Spain’s Most Famous Judge on Trial

Baltasar Garzon, Spain’s most famous judge, took the stand on Tuesday as he faces charges of abusing his judicial authority. Private prosecutors are alleging that Garzon, who is most well-known as the judge who sought the extradition of Augusto Pinochet from England to face charges of torture and murder, pursued criminal cases against the perpetrators of human rights abuses under General Francisco Franco, the dictator who ruled Spain from the 1930’s to 1970’s, despite amnesty laws that were passed after Franco’s death. After the seven judge panel of the Spanish Supreme Court rejected the applications by both state prosecutors and Garzon’s defense team to throw out the cases, private prosecutors were cleared to pursue the charges. Spanish law permits private parties to prosecute criminal charges.

While on the stand, Garzon remained silent and refused to answer the questions posed by the prosecutors. He did, however, respond to questions posed by his own counsel taking the opportunity to explain his investigation into complaints of people still missing from the Franco era. He claims that he found evidence of a systematic plan against Franco’s opponents that included forced disappearances, illegal detentions and assassinations.

Spanish Parliament unanimously passed the amnesty law in 1977 and prosecutors are accusing Garzon of thinking himself to be above the law. Garzon has characterized the crimes of the Franco backers as “permanent crimes”, which is consistent with the view taken by international law. Crimes such as torture, illegal detention and widespread and systematic murder are viewed as peremptory norms which no law can override. These crimes are also viewed as having no statute of limitations. Thus, despite Garzon’s disregard for the amnesty law, it would appear that his actions were legally justified.

4 comments

  1. It does seem that using Spain’s amnesty law to prevent the investigation (and prosecution) of murders during Franco’s rule goes against international law regarding these kinds of crimes against humanity. It is widely recognized that the should be considered ongoing crimes and therefore to be able to be prosecuted, not protected. Applying the amnesty law and preventing investigation into the murders is also denying rights to the victims, which they should be afforded. I hope that this case comes out in favor of Garzon and can serve as an example that such crimes should be considered ongoing and not protected from prosecution.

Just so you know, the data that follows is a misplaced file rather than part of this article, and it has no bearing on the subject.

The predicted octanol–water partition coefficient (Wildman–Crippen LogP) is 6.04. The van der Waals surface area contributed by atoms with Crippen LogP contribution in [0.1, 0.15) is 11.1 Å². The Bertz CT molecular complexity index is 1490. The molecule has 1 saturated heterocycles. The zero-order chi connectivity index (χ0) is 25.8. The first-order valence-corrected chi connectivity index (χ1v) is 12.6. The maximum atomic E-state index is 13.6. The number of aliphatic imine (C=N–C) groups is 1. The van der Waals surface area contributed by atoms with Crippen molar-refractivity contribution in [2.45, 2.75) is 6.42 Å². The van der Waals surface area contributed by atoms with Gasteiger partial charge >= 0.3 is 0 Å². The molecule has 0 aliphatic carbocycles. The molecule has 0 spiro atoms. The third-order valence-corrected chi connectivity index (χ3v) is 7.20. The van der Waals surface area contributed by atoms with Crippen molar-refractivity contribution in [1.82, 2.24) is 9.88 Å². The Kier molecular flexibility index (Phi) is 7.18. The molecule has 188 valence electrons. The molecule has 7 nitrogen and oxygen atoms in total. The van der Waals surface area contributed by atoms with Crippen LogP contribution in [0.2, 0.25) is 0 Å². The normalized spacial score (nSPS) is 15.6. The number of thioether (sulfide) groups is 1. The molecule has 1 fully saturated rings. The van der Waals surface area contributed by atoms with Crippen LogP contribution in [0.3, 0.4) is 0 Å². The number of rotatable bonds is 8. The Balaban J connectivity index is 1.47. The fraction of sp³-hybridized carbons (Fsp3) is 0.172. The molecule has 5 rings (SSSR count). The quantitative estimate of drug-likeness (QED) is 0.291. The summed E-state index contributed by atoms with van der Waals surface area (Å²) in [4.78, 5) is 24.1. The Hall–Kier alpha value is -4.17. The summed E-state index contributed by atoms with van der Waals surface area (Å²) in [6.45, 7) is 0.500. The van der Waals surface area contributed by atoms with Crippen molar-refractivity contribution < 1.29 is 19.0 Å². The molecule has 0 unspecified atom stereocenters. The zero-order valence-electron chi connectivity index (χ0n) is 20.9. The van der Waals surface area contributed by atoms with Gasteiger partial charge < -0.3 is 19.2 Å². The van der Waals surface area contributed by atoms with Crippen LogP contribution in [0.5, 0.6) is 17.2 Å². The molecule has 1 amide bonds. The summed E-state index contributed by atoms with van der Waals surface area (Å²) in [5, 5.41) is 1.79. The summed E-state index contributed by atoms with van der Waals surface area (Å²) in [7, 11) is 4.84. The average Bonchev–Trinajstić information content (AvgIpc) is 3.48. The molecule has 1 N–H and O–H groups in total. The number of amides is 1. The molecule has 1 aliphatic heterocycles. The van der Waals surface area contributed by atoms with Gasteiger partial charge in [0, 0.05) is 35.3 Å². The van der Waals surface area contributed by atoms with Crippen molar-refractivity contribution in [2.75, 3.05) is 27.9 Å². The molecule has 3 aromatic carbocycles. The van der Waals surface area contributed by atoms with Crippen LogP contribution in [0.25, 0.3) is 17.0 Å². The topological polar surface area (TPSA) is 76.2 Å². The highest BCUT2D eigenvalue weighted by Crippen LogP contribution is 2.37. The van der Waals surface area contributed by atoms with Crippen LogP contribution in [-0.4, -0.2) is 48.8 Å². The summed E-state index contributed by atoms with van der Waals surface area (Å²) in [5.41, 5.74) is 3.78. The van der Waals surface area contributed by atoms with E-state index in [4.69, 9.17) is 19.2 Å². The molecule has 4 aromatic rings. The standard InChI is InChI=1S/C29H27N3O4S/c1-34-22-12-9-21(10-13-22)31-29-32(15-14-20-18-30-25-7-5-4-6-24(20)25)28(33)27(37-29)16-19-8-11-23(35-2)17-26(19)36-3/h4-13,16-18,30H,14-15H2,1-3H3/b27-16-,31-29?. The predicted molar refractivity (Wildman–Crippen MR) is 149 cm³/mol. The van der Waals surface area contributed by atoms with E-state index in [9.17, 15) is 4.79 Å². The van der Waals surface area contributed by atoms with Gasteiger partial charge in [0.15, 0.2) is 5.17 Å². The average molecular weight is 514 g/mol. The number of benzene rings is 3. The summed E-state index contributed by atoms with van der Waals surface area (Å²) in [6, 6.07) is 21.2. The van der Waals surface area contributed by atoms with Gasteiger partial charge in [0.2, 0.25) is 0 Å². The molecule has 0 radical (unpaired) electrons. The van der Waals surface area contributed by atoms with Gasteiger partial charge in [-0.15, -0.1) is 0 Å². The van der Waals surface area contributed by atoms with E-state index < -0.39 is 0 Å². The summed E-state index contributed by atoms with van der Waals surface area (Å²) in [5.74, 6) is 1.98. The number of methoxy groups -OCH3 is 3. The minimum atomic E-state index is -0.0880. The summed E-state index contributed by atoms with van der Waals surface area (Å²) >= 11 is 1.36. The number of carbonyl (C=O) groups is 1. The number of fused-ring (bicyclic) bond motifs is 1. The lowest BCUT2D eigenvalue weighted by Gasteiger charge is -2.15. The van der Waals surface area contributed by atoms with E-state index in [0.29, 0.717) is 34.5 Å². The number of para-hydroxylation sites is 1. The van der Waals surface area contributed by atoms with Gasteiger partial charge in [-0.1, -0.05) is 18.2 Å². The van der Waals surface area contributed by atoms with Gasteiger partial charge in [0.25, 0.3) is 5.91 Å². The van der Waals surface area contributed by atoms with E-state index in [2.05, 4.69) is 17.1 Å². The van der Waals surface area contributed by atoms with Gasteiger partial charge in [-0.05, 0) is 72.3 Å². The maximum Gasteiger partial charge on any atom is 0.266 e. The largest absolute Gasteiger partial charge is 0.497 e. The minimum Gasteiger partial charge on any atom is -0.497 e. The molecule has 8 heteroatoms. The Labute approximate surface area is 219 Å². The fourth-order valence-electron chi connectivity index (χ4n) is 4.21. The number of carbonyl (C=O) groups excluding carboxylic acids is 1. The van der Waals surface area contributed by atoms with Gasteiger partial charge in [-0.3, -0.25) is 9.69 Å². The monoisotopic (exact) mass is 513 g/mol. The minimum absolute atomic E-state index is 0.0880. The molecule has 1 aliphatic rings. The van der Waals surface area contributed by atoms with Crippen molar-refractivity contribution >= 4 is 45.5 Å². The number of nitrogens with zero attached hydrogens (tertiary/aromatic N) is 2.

2. Even though Spain has a history stained by incidences of bribery, corruption, human rights violations, and other unethical business and governmental practices, recent events, like the Pinochet arrest and extradition, the prosecution of Juan Antonia Roca (the director of planning at Marbella town hall who allegedly received upwards of €670m in bribes over the course of three years from mayors, town councilors, and aristocrats in exchange for favorable “votes,” and ultimately decisions, by the town hall, most of which related to town planning ordinances), and the beginning of the inquiry led by Garzon into Franco era crimes are indicative of a transition in Spain away from its troubled past towards a promising, just future. I am perhaps too optimistic, but I am confident that the Spanish Supreme Court will not allow its country to take a step backwards, and thus, it will acquit Judge Garzon of these politically motivated charges brought by private individuals, not even the state itself.

  3. A comment is not enough to discuss the tension between amnesty and international criminal law, but to fulfill its intended purpose, amnesty ought to have both the support of both the nation and the international community. The 1977 amnesty law has neither: victims and relatives of those killed or tortured by Franco’s forces petitioned Judge Garzón to investigate and the United Nations Human Rights Committee has urged Spain to repeal the law. Moreover, under international law, there can be no amnesty for crimes against humanity and unsolved disappearances constitute a continuing crime. Judge Garzón’s prosecution has already had a chilling effect on worldwide efforts to hold human-rights violators accountable and likely will chill judicial independence. Garzón is an amazing human rights defender, who made it possible to prosecute expatriate Rwandans for their role in the 1994 genocide; who paved the way for stripping former dictator General Augusto Pinochet of immunity and his prosecution in Chile; and who helped to prosecute Chad’s former dictator Hissène Habré, indicted for crimes against humanity by a Senegalese judge. Obviously, Garzón has powerful enemies who would like to end his career. For the sake of the international community, I hope they fail.

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